A short narrative needs to accompany the stormwater calculations. This can be less than 1 page. This is needed to help explain the calculations and how the stormwater requirements are being met. It will help clear up questions before they are asked. It needs to address the following:

Existing Conditions

  • The project area used for the hydrologic and hydraulic calculations is _____ acres, which is shown on ______ (e.g. Map 1, or Sheet XXX as the Limit of Construction)
  • The existing land cover is _________ (e.g. landscaped areas over , brick walkways, …). The existing land cover is shown on _______ (e.g. Sheet XXX) and summarized in Table X below.
  • Under existing conditions runoff leaves the project area by _______ (e.g. “a 24” storm drain located south of the road” or “sheet flow to the ____ Road right-of-way” or “roof drains that tie into the 12” located ____”)

Proposed Conditions

  • The proposed project will remove _____ acres of _____ (land cover) and replace this area with _____. (e.g. The proposed ____ acre building addition will remove ___ acres of landscaped area, ___ acres of concrete patio, and….)
  • The proposed land cover is shown on _______
  • The net change in impervious cover is ________.
  • Under proposed conditions, runoff will leave the project area by_______ (e.g. new xx” storm drains will convey flow from x new structure to ____)

Stormwater Requirements

  • The water quality volume for the site was calculated to be _____ (cubic feet or acre-feet). OR Water quality volume was not calculated for this site because _______.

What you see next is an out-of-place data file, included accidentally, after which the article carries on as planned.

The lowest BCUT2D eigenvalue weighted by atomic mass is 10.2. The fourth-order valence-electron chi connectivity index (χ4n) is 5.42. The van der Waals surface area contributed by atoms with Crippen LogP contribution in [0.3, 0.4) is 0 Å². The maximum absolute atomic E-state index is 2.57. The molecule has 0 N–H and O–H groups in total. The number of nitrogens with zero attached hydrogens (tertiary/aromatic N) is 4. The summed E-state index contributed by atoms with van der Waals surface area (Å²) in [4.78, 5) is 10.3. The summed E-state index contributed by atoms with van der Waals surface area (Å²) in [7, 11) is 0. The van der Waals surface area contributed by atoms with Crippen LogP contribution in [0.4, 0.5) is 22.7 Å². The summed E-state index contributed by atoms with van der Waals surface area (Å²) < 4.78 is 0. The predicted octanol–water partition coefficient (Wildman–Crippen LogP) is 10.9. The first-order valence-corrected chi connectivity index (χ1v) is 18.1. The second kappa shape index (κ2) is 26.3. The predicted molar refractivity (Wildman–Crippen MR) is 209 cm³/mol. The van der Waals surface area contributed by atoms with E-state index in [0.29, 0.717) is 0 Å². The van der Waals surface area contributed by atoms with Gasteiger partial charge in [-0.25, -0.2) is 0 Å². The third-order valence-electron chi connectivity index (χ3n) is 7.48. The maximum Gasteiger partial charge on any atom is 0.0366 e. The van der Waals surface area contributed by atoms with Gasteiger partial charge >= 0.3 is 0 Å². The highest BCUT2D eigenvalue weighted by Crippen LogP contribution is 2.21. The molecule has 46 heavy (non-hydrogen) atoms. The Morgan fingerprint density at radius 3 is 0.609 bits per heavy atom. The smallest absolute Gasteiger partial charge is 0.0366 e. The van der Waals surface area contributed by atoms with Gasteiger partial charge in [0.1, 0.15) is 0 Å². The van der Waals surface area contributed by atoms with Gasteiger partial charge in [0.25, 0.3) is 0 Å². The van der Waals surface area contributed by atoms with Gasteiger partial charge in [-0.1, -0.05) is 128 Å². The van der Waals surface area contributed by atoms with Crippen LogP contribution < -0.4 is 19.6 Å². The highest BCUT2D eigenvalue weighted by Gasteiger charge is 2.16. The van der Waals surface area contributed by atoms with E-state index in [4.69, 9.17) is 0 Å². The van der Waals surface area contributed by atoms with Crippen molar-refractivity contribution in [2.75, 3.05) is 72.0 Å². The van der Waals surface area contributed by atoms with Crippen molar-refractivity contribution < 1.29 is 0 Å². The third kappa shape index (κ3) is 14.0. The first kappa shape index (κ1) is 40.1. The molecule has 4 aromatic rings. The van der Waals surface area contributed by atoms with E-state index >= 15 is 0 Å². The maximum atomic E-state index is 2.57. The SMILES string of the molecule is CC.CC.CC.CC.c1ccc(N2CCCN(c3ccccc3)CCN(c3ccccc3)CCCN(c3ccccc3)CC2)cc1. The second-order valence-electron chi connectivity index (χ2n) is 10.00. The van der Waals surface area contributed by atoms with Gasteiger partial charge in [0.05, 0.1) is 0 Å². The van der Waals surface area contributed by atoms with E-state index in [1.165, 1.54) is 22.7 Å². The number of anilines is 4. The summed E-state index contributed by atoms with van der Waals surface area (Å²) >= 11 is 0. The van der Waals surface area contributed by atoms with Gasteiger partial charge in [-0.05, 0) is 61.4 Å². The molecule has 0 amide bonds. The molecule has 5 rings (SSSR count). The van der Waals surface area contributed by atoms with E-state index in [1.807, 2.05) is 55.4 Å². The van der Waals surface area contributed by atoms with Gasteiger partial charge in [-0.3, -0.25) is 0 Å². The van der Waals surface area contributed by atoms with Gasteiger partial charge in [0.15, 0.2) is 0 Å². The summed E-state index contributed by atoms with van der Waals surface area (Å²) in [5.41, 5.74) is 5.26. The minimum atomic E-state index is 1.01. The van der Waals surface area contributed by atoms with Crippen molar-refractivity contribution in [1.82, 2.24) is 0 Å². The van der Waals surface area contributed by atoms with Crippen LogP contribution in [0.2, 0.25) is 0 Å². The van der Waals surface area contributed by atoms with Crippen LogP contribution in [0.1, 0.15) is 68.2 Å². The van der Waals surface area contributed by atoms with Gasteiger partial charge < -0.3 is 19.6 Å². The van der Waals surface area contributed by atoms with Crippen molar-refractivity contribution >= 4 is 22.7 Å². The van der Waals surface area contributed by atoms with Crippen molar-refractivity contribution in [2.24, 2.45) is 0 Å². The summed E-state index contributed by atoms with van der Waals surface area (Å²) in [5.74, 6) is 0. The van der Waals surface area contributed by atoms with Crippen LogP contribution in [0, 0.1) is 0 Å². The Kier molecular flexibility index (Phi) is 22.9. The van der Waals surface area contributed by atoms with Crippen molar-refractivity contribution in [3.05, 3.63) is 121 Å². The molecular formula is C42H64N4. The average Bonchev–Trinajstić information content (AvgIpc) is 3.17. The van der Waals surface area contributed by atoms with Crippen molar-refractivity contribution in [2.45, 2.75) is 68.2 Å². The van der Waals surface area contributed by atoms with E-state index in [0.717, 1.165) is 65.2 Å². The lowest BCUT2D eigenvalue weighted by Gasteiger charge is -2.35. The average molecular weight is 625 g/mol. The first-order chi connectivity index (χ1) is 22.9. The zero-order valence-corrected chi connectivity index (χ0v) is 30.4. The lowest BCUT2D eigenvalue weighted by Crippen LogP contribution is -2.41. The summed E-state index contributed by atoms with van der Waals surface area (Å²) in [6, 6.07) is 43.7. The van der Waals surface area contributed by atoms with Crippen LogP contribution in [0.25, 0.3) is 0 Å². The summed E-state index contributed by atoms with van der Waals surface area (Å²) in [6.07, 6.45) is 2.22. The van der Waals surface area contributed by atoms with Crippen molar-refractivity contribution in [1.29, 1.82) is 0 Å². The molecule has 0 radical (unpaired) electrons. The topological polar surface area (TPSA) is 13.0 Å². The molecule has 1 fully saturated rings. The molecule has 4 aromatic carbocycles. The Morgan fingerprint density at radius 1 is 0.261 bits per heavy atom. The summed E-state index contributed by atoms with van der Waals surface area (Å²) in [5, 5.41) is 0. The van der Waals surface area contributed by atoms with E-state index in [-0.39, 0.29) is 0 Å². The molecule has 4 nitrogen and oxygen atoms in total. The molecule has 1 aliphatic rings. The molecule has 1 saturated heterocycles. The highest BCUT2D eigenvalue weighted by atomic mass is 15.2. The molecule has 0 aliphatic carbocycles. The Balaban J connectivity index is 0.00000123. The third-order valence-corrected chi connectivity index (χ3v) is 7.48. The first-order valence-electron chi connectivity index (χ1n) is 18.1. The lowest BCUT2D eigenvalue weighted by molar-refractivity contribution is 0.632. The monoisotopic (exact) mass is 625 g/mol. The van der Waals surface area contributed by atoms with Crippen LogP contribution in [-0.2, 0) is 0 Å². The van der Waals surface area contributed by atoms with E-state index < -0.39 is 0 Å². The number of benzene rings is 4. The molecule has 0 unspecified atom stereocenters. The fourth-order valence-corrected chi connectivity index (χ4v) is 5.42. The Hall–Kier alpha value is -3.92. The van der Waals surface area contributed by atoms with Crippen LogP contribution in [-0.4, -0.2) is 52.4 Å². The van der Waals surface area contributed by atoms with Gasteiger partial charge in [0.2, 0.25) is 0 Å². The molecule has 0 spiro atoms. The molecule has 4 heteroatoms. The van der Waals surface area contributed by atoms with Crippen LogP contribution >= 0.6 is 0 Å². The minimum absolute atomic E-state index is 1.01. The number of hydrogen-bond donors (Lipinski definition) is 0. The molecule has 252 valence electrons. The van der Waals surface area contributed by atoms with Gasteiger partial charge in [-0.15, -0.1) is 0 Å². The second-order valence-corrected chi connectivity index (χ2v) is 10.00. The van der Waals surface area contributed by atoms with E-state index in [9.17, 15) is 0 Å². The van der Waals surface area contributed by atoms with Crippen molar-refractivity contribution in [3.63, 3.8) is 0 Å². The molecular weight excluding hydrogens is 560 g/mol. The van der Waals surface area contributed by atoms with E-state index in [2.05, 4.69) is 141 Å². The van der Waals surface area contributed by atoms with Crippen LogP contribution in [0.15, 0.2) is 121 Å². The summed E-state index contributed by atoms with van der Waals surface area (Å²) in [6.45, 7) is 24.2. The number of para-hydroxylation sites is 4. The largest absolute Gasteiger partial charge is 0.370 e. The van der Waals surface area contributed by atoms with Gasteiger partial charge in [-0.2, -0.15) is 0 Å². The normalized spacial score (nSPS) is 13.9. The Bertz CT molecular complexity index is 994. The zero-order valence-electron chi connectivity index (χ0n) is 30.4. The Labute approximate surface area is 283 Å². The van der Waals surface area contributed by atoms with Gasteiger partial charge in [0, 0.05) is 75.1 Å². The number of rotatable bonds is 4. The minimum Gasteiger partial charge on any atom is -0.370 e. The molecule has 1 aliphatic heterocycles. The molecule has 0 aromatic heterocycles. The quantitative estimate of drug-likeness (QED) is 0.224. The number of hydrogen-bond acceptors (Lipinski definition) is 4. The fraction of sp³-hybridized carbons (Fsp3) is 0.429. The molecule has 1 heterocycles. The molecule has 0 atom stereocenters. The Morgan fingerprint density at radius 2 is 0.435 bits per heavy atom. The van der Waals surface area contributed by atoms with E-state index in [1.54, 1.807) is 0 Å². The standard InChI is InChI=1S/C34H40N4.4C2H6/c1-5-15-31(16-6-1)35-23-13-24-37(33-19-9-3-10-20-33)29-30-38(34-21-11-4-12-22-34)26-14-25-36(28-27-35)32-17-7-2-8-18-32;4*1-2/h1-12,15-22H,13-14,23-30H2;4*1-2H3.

• A ______ (BMP) was designed to provide _______(units) water quality volume.
  • Address peak discharge and volume – change (increase, decrease) and how requirements will be met

Project Land Cover Summary

Area Existing Land Cover (sf) Proposed Land Cover (sf) Change from Existing to Proposed (sf)
Impervious Area
Landscaped Area
Turf Area
Wooded Area

Summary of Project Drainage Areas

Project Drainage Area ID Subwatershed or Sub-basin Drainage Area (sf)
A
B
C
D

Curve Number Summary

Include TR-55 Worksheet 2 or equivalent for each drainage area.

BMP Summary

BMP ID Type Project Drainage Area ID BMP Drainage Area (sf)
(if different than Project Drainage Area)
1 e.g. Bioretention
2
3

Water Quality Summary

Volume Required for TSS Removal (cf) Volume Provided (cf)
BMP 1 BMP 2 BMP 3 Total

Volume Summary

Drainage Area ID 2-yr Runoff Volume (cf) Volume Reduction Provided (cf)
Pre-Development Post-Development without BMP Post-Development with BMP BMP 1 BMP 2 BMP 3
A
B
C
D

Peak Discharge Rate Summary

Drainage Area ID _______ (This table to be repeated for each drainage area)

Development Stages Peak Discharge Rate (cfs)
1-yr 2-yr 10-yr 25-yr 50-yr
Pre-Development
Post-Development without BMP
Post-Development with BMP